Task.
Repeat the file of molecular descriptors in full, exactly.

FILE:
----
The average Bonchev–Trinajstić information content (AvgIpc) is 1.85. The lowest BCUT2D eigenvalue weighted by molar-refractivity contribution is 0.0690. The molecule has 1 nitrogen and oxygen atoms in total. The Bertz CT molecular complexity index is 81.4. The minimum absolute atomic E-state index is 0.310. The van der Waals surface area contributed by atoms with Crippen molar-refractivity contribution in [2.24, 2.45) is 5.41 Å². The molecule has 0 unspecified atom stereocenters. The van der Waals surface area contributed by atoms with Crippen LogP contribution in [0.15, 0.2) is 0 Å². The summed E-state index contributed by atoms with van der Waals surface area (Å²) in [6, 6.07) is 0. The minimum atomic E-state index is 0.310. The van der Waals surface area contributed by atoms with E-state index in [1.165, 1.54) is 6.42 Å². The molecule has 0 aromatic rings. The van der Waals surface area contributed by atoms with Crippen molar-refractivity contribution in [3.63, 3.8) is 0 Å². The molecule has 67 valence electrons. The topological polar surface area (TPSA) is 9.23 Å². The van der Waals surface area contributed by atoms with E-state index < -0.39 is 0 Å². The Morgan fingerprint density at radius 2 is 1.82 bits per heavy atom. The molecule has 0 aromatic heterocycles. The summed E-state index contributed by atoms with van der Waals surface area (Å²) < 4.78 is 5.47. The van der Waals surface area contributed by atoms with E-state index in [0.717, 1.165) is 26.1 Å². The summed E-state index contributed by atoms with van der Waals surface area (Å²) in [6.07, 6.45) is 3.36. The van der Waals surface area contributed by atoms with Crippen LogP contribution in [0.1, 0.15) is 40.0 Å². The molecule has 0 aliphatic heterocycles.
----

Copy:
The average Bonchev–Trinajstić information content (AvgIpc) is 1.85. The lowest BCUT2D eigenvalue weighted by molar-refractivity contribution is 0.0690. The molecule has 1 nitrogen and oxygen atoms in total. The Bertz CT molecular complexity index is 81.4. The minimum absolute atomic E-state index is 0.310. The van der Waals surface area contributed by atoms with Crippen molar-refractivity contribution in [2.24, 2.45) is 5.41 Å². The molecule has 0 unspecified atom stereocenters. The van der Waals surface area contributed by atoms with Crippen LogP contribution in [0.15, 0.2) is 0 Å². The summed E-state index contributed by atoms with van der Waals surface area (Å²) in [6, 6.07) is 0. The minimum atomic E-state index is 0.310. The van der Waals surface area contributed by atoms with E-state index in [1.165, 1.54) is 6.42 Å². The molecule has 0 aromatic rings. The van der Waals surface area contributed by atoms with Crippen molar-refractivity contribution in [3.63, 3.8) is 0 Å². The molecule has 67 valence electrons. The topological polar surface area (TPSA) is 9.23 Å². The van der Waals surface area contributed by atoms with E-state index < -0.39 is 0 Å². The Morgan fingerprint density at radius 2 is 1.82 bits per heavy atom. The molecule has 0 aromatic heterocycles. The summed E-state index contributed by atoms with van der Waals surface area (Å²) < 4.78 is 5.47. The van der Waals surface area contributed by atoms with E-state index in [0.717, 1.165) is 26.1 Å². The summed E-state index contributed by atoms with van der Waals surface area (Å²) in [6.07, 6.45) is 3.36. The van der Waals surface area contributed by atoms with Crippen LogP contribution in [0.1, 0.15) is 40.0 Å². The molecule has 0 aliphatic heterocycles.